UMD Shows Off Strength Down Low in Semifinal Win
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CHICAGO While it's not quite the same as the triangle offense made famous in Chicago's United Center in the 1990s, the same term might apply to Minnesota-Duluth's forecheck Thursday evening in the Bulldogs' gritty 2-1 win over Harvard.
Of course, over two decades ago, NBA head coach Phil Jackson coached Michael Jordan and the Chicago Bulls to six NBA titles, using the so-called 'triangle offense' — based on a very specific spacing scheme designed to respond to opposing defenses.
Now, imagine a triangle drawn between the faceoff dots and the crease. Within that triangle, Thursday's first national semifinal at the NCAA Frozen Four was decided.
With a mere 26.6 seconds left in the game, UMD senior Alex Iafallo found open space in that coveted area, tipping home a Willie Raskob pass, beating Harvard's Merrick Madsen, and willing the Bulldogs to Saturday's national championship game.
It was fitting, too.
That triangle was UMD's focal point all evening.
"That's what we like to do, get pucks and bodies to the net," top-line center Dominic Toninato said. "At this point, goalies are so good. That's how you're going to score — second chances, screens, stuff like that. That was the plan going in."
Counting only shots on target from within that imaginary triangle, UMD outshot Harvard 13-3 through the first two periods. The third period began to even up, with Harvard gaining an 8-6 advantage thanks to several near-miss chances within the final 19 seconds.
By then, though, it was too late. Iafallo had broken through.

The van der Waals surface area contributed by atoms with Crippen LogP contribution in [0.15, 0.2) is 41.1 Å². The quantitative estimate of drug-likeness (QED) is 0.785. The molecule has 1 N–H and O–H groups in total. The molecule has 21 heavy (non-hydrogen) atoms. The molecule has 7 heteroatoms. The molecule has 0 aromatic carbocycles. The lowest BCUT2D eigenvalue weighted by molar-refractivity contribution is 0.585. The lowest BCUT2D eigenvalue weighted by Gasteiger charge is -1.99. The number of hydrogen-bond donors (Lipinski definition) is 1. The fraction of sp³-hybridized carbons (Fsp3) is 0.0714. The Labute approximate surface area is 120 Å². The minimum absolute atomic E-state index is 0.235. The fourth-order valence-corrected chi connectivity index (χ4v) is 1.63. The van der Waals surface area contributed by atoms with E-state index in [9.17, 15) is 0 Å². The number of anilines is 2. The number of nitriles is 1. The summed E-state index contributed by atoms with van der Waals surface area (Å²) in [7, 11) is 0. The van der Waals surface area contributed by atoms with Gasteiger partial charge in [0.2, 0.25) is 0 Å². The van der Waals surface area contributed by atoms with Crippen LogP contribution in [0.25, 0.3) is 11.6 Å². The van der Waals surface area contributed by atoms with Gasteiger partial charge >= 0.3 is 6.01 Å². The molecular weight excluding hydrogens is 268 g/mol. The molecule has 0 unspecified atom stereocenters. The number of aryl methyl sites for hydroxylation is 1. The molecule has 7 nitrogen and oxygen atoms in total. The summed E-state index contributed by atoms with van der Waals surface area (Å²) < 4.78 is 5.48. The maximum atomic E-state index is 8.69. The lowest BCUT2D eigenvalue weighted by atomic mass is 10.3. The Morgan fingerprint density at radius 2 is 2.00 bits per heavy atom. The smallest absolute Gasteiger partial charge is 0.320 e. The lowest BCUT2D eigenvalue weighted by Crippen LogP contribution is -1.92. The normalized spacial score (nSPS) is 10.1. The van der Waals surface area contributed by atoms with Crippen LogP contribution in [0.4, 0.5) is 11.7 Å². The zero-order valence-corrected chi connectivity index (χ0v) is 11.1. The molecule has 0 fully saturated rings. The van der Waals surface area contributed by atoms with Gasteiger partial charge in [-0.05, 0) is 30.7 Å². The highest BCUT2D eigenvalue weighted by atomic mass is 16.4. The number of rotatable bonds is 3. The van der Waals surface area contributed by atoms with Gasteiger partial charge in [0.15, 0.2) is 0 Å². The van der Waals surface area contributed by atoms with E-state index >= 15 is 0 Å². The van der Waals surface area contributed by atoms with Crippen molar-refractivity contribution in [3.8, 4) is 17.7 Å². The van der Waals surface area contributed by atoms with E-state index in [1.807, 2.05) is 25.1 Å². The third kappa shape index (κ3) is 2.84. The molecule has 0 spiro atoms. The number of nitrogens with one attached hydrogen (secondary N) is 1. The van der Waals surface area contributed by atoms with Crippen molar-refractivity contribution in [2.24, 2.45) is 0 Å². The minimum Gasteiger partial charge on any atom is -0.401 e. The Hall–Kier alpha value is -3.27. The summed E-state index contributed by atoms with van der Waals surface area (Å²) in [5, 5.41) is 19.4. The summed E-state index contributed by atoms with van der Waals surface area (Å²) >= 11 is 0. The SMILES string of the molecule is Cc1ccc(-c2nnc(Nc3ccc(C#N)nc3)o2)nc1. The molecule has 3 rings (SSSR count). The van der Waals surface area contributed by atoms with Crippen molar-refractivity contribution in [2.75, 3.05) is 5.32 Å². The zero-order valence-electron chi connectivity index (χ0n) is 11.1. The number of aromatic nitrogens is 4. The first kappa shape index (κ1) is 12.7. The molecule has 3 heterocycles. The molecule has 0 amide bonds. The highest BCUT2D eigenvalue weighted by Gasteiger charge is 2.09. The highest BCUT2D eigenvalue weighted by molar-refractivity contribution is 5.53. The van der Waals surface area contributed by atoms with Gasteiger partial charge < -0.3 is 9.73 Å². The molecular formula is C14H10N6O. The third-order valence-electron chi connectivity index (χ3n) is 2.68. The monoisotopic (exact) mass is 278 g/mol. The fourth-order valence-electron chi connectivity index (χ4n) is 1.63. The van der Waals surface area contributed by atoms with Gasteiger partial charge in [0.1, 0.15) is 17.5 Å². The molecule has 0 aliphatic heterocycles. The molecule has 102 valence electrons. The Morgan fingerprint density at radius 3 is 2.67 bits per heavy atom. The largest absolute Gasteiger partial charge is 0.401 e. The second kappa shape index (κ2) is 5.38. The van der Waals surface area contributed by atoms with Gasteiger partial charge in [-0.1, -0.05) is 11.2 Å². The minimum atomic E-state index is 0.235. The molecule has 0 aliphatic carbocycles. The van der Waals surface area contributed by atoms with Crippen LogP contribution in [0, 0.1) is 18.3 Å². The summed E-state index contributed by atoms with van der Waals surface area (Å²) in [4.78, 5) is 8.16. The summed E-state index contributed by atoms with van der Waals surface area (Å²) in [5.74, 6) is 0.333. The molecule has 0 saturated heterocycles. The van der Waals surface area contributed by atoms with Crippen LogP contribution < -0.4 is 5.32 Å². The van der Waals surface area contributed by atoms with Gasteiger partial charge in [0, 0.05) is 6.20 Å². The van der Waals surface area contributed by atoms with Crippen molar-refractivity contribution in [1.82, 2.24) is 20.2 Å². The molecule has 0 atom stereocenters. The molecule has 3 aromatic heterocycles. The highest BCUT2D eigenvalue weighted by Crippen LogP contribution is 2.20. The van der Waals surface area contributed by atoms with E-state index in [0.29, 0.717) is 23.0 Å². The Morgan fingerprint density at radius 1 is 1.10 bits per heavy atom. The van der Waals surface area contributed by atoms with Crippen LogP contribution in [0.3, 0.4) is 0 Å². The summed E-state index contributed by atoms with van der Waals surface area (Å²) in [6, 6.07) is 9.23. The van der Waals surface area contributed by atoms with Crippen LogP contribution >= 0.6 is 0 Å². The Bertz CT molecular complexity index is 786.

"We focus on it all year, getting to the net, trying to get around the defender and protecting the puck," Iafallo said.
Added Toninato, "We're a team that likes to cycle, keep pucks low, then go low to high and get shots. Those big bodies definitely help."
Indeed, with eight players weighing in at over 200 pounds (including 240-pounder Brenden Kotyk, the oldest player in college hockey), the Bulldogs outmuscled the Crimson in a game that was as physical as it was tactical.
And just as UMD was able to find space in the down-low triangle, that space was — until the closing stages — hard to find for Harvard. That helped freshman Bulldog goaltender Hunter Miska, who still made 39 saves in the game.
"Give our defensive corps a lot of credit there," said junior wing Karson Kuhlman. "I thought they squashed a lot of their cycle plays. Not a lot of point shots were getting through, and we had guys blocking shots too. I though defensively it was good.
"We kept it simple and did what we had to do."